Archive for the ‘September 2015’ Category

How Life Works

In September 2015 on September 17, 2015 at 12:28 pm


Sarah: If you studied biochemistry at university, chances are you used ‘The Biochem Bible’ by authors William and Daphne Elliott. Often it was referred to quite simply as “Elliott and Elliott’.

Elliott and Elliott were quite a team, both as authors, scientists and life partners. Here is the brief precis of their achievements, as summarised by CSIRO Publishing:

William (Bill) Elliott was a Fellow of the Australian Academy of Sciences and Head of Biochemistry at The University of Adelaide for 23 years. In 1982 his department was awarded the Australian Government’s first Centre of Excellence, for research devoted to gene technology. In 2001, he was awarded the Centenary Medal for service to Australian society and science in molecular biosciences. At The University of Adelaide, his legacy and achievements are celebrated annually by the W.H. Elliott lecture and a research fellowship in his name.

Daphne Elliott is an Honorary Research Fellow in the School of Biological Sciences at Flinders University. She was awarded the Chancellor’s Medal in 1994 for her contribution to the education of women in Science and Mathematics and served as Federal President of the Australian Federation of University Women. In 2002, she was appointed a Member of the Order of Australia for service to the promotion of women’s education and as an advocate for improving the status and human rights of women.

Bill passed away in 2012. Never one to be idle, he spent his final months and days preparing the first complete draft of a new book aimed not at the science student, but at the general public.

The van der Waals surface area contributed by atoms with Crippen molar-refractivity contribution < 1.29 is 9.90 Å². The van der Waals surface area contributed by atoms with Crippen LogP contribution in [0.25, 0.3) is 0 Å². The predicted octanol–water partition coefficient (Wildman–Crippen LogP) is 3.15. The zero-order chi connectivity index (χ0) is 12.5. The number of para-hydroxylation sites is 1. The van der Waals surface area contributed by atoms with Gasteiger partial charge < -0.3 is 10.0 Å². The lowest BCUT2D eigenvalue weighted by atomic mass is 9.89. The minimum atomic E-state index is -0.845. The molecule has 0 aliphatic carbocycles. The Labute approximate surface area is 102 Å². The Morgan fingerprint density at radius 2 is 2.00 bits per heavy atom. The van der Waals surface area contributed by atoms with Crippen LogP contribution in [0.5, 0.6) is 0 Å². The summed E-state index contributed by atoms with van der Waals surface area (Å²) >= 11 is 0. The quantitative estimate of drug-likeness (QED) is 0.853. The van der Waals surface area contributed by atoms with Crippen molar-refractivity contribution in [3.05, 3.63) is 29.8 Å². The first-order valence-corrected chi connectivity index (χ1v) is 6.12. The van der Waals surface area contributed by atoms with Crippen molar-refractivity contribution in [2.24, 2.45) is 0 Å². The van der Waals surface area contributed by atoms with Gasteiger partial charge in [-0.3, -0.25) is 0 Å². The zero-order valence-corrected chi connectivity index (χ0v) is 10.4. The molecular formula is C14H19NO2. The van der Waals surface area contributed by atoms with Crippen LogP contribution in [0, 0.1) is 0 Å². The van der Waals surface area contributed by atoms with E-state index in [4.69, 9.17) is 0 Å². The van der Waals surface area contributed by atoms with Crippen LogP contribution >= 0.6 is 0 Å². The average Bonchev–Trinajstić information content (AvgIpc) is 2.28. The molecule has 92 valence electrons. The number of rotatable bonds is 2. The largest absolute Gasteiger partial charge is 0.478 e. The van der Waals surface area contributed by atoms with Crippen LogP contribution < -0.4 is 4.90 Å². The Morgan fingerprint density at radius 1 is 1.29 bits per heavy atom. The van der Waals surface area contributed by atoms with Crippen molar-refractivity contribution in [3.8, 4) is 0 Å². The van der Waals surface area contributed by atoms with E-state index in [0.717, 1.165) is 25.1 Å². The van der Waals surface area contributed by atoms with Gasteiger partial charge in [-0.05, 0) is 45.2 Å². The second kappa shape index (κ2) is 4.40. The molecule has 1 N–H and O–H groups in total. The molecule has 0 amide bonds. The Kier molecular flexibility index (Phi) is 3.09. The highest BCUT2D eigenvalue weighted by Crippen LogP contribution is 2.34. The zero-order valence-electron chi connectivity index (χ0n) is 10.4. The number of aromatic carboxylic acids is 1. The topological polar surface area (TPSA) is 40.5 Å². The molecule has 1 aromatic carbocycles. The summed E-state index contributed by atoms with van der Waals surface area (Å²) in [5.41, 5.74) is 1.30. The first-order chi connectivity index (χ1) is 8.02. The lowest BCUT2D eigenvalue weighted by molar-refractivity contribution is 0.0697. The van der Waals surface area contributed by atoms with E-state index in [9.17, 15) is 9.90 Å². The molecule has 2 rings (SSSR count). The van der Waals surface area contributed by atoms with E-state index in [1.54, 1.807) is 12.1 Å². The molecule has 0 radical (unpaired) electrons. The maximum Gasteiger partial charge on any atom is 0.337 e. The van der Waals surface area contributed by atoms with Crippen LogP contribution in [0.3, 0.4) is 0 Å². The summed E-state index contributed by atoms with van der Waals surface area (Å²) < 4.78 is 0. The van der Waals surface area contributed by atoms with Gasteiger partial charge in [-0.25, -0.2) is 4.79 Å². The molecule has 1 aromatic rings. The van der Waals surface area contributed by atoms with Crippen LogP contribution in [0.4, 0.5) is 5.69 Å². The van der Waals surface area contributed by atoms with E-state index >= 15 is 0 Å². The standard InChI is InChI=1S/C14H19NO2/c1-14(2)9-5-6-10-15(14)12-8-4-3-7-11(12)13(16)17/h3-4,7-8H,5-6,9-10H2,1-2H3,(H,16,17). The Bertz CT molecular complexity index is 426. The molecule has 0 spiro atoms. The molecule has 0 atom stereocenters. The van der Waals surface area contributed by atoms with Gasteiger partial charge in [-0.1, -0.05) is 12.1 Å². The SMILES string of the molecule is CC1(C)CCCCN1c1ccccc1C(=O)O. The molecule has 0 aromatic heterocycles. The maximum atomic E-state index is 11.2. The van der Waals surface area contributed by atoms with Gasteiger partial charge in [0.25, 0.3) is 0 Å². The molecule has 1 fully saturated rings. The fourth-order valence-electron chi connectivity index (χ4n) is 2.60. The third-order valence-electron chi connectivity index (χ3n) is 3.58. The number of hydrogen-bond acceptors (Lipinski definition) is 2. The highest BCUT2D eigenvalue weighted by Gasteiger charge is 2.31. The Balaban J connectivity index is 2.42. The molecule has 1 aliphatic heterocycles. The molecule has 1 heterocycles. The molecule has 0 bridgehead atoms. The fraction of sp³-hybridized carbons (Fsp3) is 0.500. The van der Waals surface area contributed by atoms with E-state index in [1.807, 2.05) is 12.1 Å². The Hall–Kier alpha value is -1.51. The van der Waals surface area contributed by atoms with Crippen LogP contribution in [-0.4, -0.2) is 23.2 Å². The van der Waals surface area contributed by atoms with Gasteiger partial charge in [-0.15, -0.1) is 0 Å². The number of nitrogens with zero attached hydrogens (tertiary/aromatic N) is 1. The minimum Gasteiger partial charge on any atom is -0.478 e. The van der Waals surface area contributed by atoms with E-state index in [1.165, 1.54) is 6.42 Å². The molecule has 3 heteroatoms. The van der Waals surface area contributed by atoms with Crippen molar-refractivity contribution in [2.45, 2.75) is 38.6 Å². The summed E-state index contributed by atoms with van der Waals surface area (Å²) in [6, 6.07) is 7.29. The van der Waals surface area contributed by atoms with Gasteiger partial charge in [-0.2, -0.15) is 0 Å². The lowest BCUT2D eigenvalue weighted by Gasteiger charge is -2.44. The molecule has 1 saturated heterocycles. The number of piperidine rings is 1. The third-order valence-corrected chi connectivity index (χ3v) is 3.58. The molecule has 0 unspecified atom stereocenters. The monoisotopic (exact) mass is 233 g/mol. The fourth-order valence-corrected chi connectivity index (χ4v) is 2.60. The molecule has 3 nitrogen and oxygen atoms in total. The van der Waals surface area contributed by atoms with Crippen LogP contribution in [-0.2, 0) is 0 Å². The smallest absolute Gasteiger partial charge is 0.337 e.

Thanks to the commitment of Daphne — along with her daughter, granddaughter and other family members — that work is now published. I am so very delighted to have worked with the Elliotts to craft some of the figures and tables for this book.

How Life Works: The Inside Word From a Biochemist is available via CSIRO Publishing.

In Bill’s own words:

“This book aims at explaining the fundamentals of life to readers who have no scientific training.”

“It will possibly enable non-scientific decision-makers and the general members of the public to better understand some of the important biological and medical issues that face society.”

I’d say there’s a market for that, wouldn’t you?

[image thanks to Ben Grey]


Top 10 tips to surviving meals with children – from a nutritionist

In September 2015 on September 14, 2015 at 2:37 pm


Sarah: This blog is all about finding and applying science in every day life.

There is no better proponent of this philosophy than Adelaide nutritionist Dr Jane Bowen, who has developed her own approach to healthy eating and meal-management in her busy family of 5, including 3 young children.

After chatting with Jane last week, I’ve stolen her best ideas and compacted them into a list.

Here are Jane’s top tips to surviving meals with children, and setting your kids on the right track towards nutritious eating for life.

  1. Be a good role model
  2. Think about food behaviours
  3. Eat dinner early
  4. Have strategies up your sleeve
  5. Plan ahead
  6. Don’t insist on an empty plate
  7. Avoid making dessert a permanent fixture
  8. Let your children make some food decisions
  9. Make eating about nutrition not fullness
  10. Talk about food and health

More detail on each item is available in the full version of my article.

[image thanks to David D]

The ingredients of life

In September 2015 on September 2, 2015 at 2:38 pm


Sarah: There’s a cemetery near my house.

The kids and I walk past it often. We’re prone to wandering amongst the gravestones as well, sometimes to pick dandelions and other times trying to find a geocache that someone has sneakily tucked away somewhere very secret.

My little one is aged 6. He asked me recently:

“Where the people are whose headstones are shown above the ground?”

I said they were buried underneath.

Large pause.

“But what happens to their bodies, they’re in the dirt!”

I paused too.

Eventually I came up with something.

“People’s bodies are made from the same ingredients that make dirt.

So the bodies just break down and make new dirt.

So then it helps new flowers and tress to grow.”

Damn I was happy with that explanation! I think he was too – as he leapt on his scooter and raced away.